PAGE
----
Don't player hate, anticipate and formulate! This week I did some reading on negotiation. I learned that all negative "negotiation tactics" can really be boiled down to three main strategies:
- 1. Deception
- 2. Coercion
- 3. Prevention
Another (rhyming!) way to remember them is: Tricks, Kicks, and Bricks:
- Look out for Tricks when: One party has little to lose or much to gain from deception.Information asymmetry is great & verification is difficult. Also when interaction or interdependence between parties is infrequent. (source)
- Be ready for Kicks when: improper use of negative leverage puts the opposing party in duress. Can include bribery and blackmail. (source ...very interesting paper)
- Prevention (or 'BRICKS') may occur when: a person acts as a gateway to other people or places. A simple example could be obstructing access to information. (source)
Knowing the other party’s tactics will help you anticipate and formulate a better argument. But is that enough? How often do you encounter Tricks, Kicks, and Bricks when negotiating? What do you do?
As always, thank you for reading!
File this under people I'm proud to know : )
“That experience shaped me as a person—I’m so attuned to my health now, I have a greater appreciation for my friends than before, the kind of love I have for bikes is deeper,”“But it’s not like I have this clear big goal in life. I don’t have illusions that it will be easy. I just like being in this place where I know I’m open to saying yes to something.”
What if you temporarily took leave from the safety of everyday life to battle through a challenge that scares you? What if your only worries were riding, finding food and water and a place to sneak in a few hours of sleep?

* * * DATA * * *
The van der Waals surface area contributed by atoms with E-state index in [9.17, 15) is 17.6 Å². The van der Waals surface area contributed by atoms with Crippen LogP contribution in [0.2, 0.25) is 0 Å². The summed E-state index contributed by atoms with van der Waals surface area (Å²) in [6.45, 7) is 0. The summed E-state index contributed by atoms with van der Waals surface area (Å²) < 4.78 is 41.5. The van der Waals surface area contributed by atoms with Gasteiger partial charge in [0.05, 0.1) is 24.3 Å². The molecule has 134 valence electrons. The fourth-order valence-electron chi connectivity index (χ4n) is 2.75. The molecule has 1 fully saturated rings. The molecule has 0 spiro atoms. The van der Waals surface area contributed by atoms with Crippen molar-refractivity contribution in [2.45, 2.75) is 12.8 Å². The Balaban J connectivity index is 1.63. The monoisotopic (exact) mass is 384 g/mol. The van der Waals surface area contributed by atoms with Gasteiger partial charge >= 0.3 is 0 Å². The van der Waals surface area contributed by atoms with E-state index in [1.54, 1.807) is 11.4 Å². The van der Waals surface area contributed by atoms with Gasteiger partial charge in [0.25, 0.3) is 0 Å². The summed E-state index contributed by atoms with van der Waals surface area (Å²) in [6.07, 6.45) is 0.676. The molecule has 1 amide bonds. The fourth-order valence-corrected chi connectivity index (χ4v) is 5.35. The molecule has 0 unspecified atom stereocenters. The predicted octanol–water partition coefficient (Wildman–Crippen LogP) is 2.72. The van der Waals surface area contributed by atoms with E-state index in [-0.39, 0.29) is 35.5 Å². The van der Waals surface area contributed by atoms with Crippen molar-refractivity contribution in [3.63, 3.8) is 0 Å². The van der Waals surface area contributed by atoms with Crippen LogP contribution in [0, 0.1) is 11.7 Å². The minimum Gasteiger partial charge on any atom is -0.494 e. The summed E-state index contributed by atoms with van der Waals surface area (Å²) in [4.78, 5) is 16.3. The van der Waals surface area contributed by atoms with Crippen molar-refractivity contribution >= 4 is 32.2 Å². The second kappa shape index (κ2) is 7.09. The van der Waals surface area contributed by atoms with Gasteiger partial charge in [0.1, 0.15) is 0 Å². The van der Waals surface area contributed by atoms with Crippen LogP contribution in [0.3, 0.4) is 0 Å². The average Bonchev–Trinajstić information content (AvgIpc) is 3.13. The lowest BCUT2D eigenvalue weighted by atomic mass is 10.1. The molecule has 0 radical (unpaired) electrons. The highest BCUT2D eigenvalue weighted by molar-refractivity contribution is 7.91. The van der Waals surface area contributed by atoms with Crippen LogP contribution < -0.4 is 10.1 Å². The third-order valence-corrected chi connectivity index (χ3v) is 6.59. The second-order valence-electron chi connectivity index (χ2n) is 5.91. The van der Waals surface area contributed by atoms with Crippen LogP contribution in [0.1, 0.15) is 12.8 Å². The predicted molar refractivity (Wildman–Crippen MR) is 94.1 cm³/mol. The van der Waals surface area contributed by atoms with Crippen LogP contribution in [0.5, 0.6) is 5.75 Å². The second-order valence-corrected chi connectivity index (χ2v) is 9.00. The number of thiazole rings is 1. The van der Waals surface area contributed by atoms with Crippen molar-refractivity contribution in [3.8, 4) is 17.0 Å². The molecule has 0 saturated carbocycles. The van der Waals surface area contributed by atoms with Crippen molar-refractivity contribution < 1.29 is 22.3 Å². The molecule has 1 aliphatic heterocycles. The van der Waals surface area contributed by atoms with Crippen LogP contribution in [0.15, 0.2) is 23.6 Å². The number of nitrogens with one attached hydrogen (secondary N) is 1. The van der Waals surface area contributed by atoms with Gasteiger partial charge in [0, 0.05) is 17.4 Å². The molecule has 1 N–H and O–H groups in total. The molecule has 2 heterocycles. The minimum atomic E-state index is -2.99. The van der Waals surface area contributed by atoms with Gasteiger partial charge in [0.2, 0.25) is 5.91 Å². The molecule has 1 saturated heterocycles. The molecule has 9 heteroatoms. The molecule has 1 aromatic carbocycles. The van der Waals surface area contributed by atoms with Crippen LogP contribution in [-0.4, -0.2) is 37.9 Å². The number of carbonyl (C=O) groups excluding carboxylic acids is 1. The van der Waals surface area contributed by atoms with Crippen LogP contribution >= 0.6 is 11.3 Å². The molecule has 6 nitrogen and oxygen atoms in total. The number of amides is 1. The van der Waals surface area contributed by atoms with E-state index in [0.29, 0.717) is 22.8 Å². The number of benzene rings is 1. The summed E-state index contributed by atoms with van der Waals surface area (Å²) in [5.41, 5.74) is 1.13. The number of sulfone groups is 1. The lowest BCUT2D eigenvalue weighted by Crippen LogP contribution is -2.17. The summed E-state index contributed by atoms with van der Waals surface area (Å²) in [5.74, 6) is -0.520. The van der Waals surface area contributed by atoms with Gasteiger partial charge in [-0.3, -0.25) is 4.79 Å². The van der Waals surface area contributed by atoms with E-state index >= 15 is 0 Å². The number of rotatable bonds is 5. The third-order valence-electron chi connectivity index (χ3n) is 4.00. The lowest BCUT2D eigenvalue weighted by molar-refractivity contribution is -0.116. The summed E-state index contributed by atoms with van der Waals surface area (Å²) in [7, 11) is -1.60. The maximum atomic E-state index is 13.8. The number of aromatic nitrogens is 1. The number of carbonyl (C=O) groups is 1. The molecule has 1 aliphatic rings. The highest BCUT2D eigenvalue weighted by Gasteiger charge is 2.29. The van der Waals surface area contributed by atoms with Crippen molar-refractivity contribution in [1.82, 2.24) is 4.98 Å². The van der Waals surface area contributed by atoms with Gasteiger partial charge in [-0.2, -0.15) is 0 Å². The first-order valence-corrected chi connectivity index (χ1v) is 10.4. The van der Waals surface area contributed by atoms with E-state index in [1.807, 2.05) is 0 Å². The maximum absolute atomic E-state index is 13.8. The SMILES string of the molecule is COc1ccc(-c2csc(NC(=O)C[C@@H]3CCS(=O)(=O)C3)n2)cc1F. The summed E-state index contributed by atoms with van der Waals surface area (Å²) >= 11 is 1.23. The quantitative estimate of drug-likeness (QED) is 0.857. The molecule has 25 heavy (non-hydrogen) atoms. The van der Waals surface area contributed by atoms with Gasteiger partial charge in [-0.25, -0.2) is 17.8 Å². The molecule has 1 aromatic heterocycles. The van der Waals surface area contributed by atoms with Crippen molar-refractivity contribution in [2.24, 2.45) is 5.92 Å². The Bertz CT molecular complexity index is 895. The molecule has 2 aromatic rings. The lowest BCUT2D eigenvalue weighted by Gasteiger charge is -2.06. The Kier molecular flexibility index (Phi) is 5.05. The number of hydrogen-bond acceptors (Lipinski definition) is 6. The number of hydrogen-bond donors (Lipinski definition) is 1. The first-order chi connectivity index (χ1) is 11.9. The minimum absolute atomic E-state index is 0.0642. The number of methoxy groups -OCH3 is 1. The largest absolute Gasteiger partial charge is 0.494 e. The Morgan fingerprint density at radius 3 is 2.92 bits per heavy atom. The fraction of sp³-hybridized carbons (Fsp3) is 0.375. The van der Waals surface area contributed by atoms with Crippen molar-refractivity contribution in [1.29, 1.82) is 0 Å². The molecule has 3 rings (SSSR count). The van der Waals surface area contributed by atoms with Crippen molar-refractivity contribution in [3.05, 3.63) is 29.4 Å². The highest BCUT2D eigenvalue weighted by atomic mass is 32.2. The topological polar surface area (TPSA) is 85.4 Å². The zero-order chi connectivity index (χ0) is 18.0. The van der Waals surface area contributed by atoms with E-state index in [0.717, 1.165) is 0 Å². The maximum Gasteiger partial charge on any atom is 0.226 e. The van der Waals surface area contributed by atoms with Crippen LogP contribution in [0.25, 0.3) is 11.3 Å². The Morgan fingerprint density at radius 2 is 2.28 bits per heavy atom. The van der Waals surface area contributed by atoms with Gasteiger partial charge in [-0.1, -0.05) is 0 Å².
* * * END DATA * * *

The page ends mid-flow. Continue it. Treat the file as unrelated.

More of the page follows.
These are the very best kinds of rides.
An American in the yellow jersey would help erase painful memories of the Lance Armstrong scandal. But is the country turning away from road cycling?
Hat Tip Startup Watching for this one!
- An idea is not a design
- A design is not a prototype
- A prototype is not a program
- A program is not a product
- A product is not a business
- A business is not profits
- Profits are not an exit
- And an exit is not happiness.
Venture capitalists have understood for years that visibility is important for success. Awesome argument + dialed list of examples. Nice work!
Listen to this podcast where my friend Greenie interviews Rieta Aliredjo from Stars Are Circular about her mission of training Dutch school children to think Circular.
This is a must listen for parents and school teachers interested in enhancing the consciousness and creativity of children, as well as managers, designers, and business owners who are looking to get a visual understanding of the Circular Economy.
Most of us react to mounting workloads by upping our work hours. But what if working less were the key to getting more done?
A little more enterprise of a list but both Allbound & SocialPort by rFactr caught my eye.
One the content syndication side, I recently started using: meetedgar.com as a great addition to how I use Buffer.
Most people like to think of themselves as honest. Yet many negotiators guard sensitive information that could undermine their competitive position. One example:
Tactics for getting to the truth.
This weekend the Concours de Machines (Technical Trials) will be held in Ambert, France.
The Concours is a competition between bikes, not riders, with the goal to find the best "light randonneur bike". Bikes will be weighed, judged on their features, and then sent on a challenging course over three days to see…